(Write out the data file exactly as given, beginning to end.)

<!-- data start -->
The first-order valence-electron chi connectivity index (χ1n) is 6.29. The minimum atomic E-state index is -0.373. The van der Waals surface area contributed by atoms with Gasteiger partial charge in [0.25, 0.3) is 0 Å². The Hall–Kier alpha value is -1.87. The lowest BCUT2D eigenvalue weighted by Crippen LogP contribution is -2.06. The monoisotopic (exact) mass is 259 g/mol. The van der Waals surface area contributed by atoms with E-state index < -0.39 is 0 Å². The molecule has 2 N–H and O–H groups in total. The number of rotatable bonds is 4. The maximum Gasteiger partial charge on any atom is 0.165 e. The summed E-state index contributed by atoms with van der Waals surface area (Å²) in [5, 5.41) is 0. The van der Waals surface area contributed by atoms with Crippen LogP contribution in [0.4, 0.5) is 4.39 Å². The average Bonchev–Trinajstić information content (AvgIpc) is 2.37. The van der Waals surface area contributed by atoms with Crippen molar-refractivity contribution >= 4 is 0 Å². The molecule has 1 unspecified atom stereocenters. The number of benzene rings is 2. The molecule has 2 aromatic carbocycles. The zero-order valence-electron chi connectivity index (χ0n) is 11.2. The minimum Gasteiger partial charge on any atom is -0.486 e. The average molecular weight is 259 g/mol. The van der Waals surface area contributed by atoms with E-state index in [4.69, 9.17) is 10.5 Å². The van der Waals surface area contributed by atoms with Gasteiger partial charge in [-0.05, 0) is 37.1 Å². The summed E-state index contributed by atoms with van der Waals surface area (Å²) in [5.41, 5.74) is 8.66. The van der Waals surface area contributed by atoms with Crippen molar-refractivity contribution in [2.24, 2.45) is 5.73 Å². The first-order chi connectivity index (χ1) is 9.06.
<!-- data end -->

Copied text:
The first-order valence-electron chi connectivity index (χ1n) is 6.29. The minimum atomic E-state index is -0.373. The van der Waals surface area contributed by atoms with Gasteiger partial charge in [0.25, 0.3) is 0 Å². The Hall–Kier alpha value is -1.87. The lowest BCUT2D eigenvalue weighted by Crippen LogP contribution is -2.06. The monoisotopic (exact) mass is 259 g/mol. The van der Waals surface area contributed by atoms with E-state index < -0.39 is 0 Å². The molecule has 2 N–H and O–H groups in total. The number of rotatable bonds is 4. The maximum Gasteiger partial charge on any atom is 0.165 e. The summed E-state index contributed by atoms with van der Waals surface area (Å²) in [5, 5.41) is 0. The van der Waals surface area contributed by atoms with Crippen LogP contribution in [0.4, 0.5) is 4.39 Å². The average Bonchev–Trinajstić information content (AvgIpc) is 2.37. The van der Waals surface area contributed by atoms with Crippen molar-refractivity contribution >= 4 is 0 Å². The molecule has 1 unspecified atom stereocenters. The number of benzene rings is 2. The molecule has 2 aromatic carbocycles. The zero-order valence-electron chi connectivity index (χ0n) is 11.2. The minimum Gasteiger partial charge on any atom is -0.486 e. The average molecular weight is 259 g/mol. The van der Waals surface area contributed by atoms with E-state index in [4.69, 9.17) is 10.5 Å². The van der Waals surface area contributed by atoms with Gasteiger partial charge in [-0.05, 0) is 37.1 Å². The summed E-state index contributed by atoms with van der Waals surface area (Å²) in [5.41, 5.74) is 8.66. The van der Waals surface area contributed by atoms with Crippen molar-refractivity contribution in [2.24, 2.45) is 5.73 Å². The first-order chi connectivity index (χ1) is 9.06.